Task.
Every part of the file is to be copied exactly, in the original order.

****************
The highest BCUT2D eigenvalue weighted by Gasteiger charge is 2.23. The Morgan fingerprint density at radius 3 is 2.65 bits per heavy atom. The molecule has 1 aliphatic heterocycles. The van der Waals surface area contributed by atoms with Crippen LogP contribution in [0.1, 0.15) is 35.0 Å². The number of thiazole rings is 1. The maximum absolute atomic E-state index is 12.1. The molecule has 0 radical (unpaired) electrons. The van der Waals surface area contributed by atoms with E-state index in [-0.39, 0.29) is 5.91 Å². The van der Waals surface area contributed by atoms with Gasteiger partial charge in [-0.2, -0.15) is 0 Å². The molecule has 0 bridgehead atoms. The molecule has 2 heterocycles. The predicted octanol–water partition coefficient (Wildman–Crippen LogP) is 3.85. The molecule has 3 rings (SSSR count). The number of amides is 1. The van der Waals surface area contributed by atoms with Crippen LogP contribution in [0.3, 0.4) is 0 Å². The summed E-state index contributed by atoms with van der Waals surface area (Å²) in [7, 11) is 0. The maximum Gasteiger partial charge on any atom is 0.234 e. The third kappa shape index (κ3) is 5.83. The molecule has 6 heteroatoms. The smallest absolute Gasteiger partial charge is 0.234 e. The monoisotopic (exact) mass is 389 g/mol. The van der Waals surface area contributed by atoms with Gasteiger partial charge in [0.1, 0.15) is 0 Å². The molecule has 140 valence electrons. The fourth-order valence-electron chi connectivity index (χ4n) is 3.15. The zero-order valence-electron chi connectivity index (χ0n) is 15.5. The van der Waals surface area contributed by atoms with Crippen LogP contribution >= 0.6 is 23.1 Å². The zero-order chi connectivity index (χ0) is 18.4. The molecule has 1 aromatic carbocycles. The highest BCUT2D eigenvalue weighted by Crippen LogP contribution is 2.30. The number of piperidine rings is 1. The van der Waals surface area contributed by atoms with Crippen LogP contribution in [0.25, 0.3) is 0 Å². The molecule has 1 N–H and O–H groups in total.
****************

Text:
The highest BCUT2D eigenvalue weighted by Gasteiger charge is 2.23. The Morgan fingerprint density at radius 3 is 2.65 bits per heavy atom. The molecule has 1 aliphatic heterocycles. The van der Waals surface area contributed by atoms with Crippen LogP contribution in [0.1, 0.15) is 35.0 Å². The number of thiazole rings is 1. The maximum absolute atomic E-state index is 12.1. The molecule has 0 radical (unpaired) electrons. The van der Waals surface area contributed by atoms with E-state index in [-0.39, 0.29) is 5.91 Å². The van der Waals surface area contributed by atoms with Gasteiger partial charge in [-0.2, -0.15) is 0 Å². The molecule has 0 bridgehead atoms. The molecule has 2 heterocycles. The predicted octanol–water partition coefficient (Wildman–Crippen LogP) is 3.85. The molecule has 3 rings (SSSR count). The number of amides is 1. The van der Waals surface area contributed by atoms with Crippen LogP contribution in [0.3, 0.4) is 0 Å². The summed E-state index contributed by atoms with van der Waals surface area (Å²) in [7, 11) is 0. The maximum Gasteiger partial charge on any atom is 0.234 e. The third kappa shape index (κ3) is 5.83. The molecule has 6 heteroatoms. The smallest absolute Gasteiger partial charge is 0.234 e. The monoisotopic (exact) mass is 389 g/mol. The van der Waals surface area contributed by atoms with Gasteiger partial charge in [0.1, 0.15) is 0 Å². The molecule has 140 valence electrons. The fourth-order valence-electron chi connectivity index (χ4n) is 3.15. The zero-order valence-electron chi connectivity index (χ0n) is 15.5. The van der Waals surface area contributed by atoms with Crippen LogP contribution >= 0.6 is 23.1 Å². The zero-order chi connectivity index (χ0) is 18.4. The molecule has 1 aromatic carbocycles. The highest BCUT2D eigenvalue weighted by Crippen LogP contribution is 2.30. The number of piperidine rings is 1. The van der Waals surface area contributed by atoms with Crippen LogP contribution in [0.25, 0.3) is 0 Å². The molecule has 1 N–H and O–H groups in total.